in the Tier 1 method or values that permit biomass carbon stock changes
using the Stock-Difference method. Refer also to the relevant sections of
Volume 4 of the 2006 IPCC Guidelines for further guidance.
Tier 3 methods may employ the use of data that are of higher order spatial
disaggregation and that depend on variation in salinity or further
disaggregation of regional differences within a country. Forest growth rates
of specific age ranges could be applied. Refer also to the relevant sections
of Volume 4 of the 2006 IPCC Guidelines for further guidance.
Survey on Indonesian mangroves
Area: 2.9 Mha (FAO, 2005)
3.2 Mha (MoEF, 2014)
TECS: 3.14 Pg C (Murdiyarso et al., 2015;
Alongi et al., 2016)
Towards Tier 2 – protected mangroves
92.3 30.1 13.0 127.5 262.3 3 5/30 Ginting et
300.5 27.9 11.3 979.5 1319.2 3 6/36 Murdiyarso
et al. 2015
134.8 14.3 24.2 620.9 794.2 3 7/42
140.9 21.3 18.6 1059.2 1240.0 3 5/30
69.2 14.9 42.7 811.6 938.4 3 6/36
6 Bintuni West
323.6 43.6 14.8 1014.8 1396.8 3 5/30
196.3 36.7 17.5 660.5 911.0 3 4/24
8 Buruway 108 21 13 610.8 732.0 3 7/41 Sasmito et
52 13 - 1636.8 1688.6 1.7 8/45
Papua 255.1 27.2 27.9 965.1 1275.3 3 4/24 Murdiyarso
et al. 2015
Towards Tier 2 – degraded mangroves
Site Province Tree
39.9 6.7 7.4 139.2 193.1 3 3/18 Murdiyarso
et al. 2018
79.4 29.4 4.4 236.3 349.4 3 3/18
Lampung 45.3 na na na na na 3 Sasmito et
Central Java 6.9 2.5 11.8 571.6 592.8 3 2/12 Murdiyarso
et al. 2015
Central Java 44.93 21.86 6.51 64.32 137.10 2 9/48 Ardhani et al.
East Java na na na na 261.8 0.3 4 Arif et al.
9.8 5.0 18.6 515.0 548.3 3 3/20 Arifanti et al.
Bali 54.4 21.2 NA NA NA NA 3 Sidik et al.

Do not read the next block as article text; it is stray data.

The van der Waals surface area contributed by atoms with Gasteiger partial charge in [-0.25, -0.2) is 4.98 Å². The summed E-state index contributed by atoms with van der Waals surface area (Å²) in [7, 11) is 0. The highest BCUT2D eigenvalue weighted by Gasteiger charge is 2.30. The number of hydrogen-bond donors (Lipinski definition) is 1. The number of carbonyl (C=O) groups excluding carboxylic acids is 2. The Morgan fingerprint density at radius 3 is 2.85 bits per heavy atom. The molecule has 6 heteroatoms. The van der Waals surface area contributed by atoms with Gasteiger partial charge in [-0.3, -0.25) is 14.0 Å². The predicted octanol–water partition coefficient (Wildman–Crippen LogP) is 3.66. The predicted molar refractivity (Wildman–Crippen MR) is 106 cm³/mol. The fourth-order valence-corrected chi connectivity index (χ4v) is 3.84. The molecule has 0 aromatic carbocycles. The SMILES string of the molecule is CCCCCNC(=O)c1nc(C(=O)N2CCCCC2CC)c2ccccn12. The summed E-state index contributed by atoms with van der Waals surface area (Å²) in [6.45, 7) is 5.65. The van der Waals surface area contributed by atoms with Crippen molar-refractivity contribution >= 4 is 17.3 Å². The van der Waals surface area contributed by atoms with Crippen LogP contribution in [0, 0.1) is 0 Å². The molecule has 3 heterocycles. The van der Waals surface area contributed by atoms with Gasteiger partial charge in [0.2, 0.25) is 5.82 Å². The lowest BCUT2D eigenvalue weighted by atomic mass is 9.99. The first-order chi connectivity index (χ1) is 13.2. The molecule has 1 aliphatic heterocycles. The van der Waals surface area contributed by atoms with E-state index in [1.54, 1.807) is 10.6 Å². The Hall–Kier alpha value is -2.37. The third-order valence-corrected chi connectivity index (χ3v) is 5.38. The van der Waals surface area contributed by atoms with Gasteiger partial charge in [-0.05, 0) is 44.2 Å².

Tier 1: N2O emissions from aquaculture
0.00169 kg N2O-N per kg fish produced
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Regency, Central Java. (Master Thesis), Bogor: IPB University.
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correlation with forest age. Research Journal of Chemistry and Environment, 21(8).
Arifanti, V.B. (2017). Carbon Dynamics Associated with Land Cover Change in Tropical Mangrove Ecosystems of the Mahakam Delta,
East Kalimantan, Indonesia. (Ph.D. dissertation). Corvallis, Oregon, USA: Oregon State University.
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mangrove-converted aquaculture : The case of the Mahakam Delta, Indonesia. Forest Ecology and Management, 432, 17–29.
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Thesis). Bogor, Indonesia: IPB University.
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The capacity building materials were made possible through a grant
given by the Norway’s International Climate and Forest Initiative
(NICFI) to the Center for International Forestry Research (CIFOR)
under the Agreement No. INS 2070-19/0010. While CIFOR gratefully
acknowledges the support, the information provided in the
materials do not represent the views or positions of the Norwegian
Government. CIFOR would like to recognize the support by the
United States Agency for International Development (USAID) in
generating some of information used in the materials.